The wahoo finally rose to the surface, and with an iridescent flash of stripes it slid aboard the boat. The team knew that fish alone put them in good standing, but they didn’t know for certain how their competitors were doing, and three hours remained before the final weigh-in at Virgin Gorda Yacht Harbour.
Mr. Bridgewater then reeled in a tuna, adding to the total gamefish bag. Just as the captain was planning out exactly when to start turning toward home, the reel again started singing. Mr. Lake had another gamefish on the line, but this time it was a mahi-mahi.
At one point it was unclear if the fish was still on, but when it landed onboard the reason became clear — getting grazed by a shark. After catching fish “from wire to wire,” the boat raced back to the dock to beat the clock.
Mr. Lettsome said it was a tough day out on the water, but it ended up being a great day of fishing. Joseph Lake Jr., who joined the trip that day, said he was already eager for next year’s tournament.
As the boats came to harbour around 5 p.m., they were met with supporters eager to hear about the day and a wheelbarrow to take their catch to the weigh-in station, where everyone crowded closely around to see how they fared.
Mr. Lake’s mahi-mahi wasn’t the only fish enjoyed by the sharks that day, as one tuna was bitten clean in half. Still, every pound was taken into account while crews shared their stories about navigating the strong seas.
Community members cheered on the winners as they collected their awards at a ceremony supported by the Virgin Gorda Fishermen Cooperative. The organisation hosts annual summer programmes to teach youths about marine-based industries.
Representatives including Deputy Premier Dr. Natalio “Sowande” Wheatley, Junior Minister for Trade and Economic Development Shereen FlaxCharles, and Natural Resources, Labour and Immigration Minister Vincent Wheatley all congratulated the anglers for their efforts that day.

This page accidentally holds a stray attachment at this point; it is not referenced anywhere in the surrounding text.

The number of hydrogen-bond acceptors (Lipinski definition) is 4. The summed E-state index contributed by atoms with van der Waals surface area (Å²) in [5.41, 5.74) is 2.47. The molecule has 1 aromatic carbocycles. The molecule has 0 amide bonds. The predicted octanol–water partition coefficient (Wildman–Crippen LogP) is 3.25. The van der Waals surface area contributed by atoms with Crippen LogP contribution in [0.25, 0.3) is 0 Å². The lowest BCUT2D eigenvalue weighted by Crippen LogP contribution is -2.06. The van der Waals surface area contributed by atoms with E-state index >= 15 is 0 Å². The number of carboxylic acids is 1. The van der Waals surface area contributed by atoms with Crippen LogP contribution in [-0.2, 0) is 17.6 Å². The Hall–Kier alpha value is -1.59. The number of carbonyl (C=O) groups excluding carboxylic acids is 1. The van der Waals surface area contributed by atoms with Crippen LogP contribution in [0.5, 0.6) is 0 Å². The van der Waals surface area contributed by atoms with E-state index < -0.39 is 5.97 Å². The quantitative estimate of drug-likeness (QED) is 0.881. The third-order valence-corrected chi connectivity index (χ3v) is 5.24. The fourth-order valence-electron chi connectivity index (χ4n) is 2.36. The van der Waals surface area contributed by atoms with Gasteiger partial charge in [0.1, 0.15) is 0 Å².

With the pending passage of legislation to update fishing regulations in the territory, Dr. Wheatley said leaders hope to better facilitate sportfishing events and the industry as a whole.
“Even bigger and better things [are planned] for fishing in the Virgin Islands,” Dr. Wheatley added.
Thomas Warner, who organised the event with VGFC President Michael Collins, said they were glad to once again be able to hold the event following the difficulties caused by the pandemic over the past two years.
Mr. Warner said he appreciated the government’s commitment to moving forward with sportfishing as an industry in the VI, especially as a potential career path for young people.
“It is very important that as sportfishing recovers in the territory that BVIslanders get to play a role in this very important sector of tourism,” he said. “Grassroots tournaments like this one are often a person’s first taste of competitive fishing, and it is so important that we keep the sport accessible to all of us.”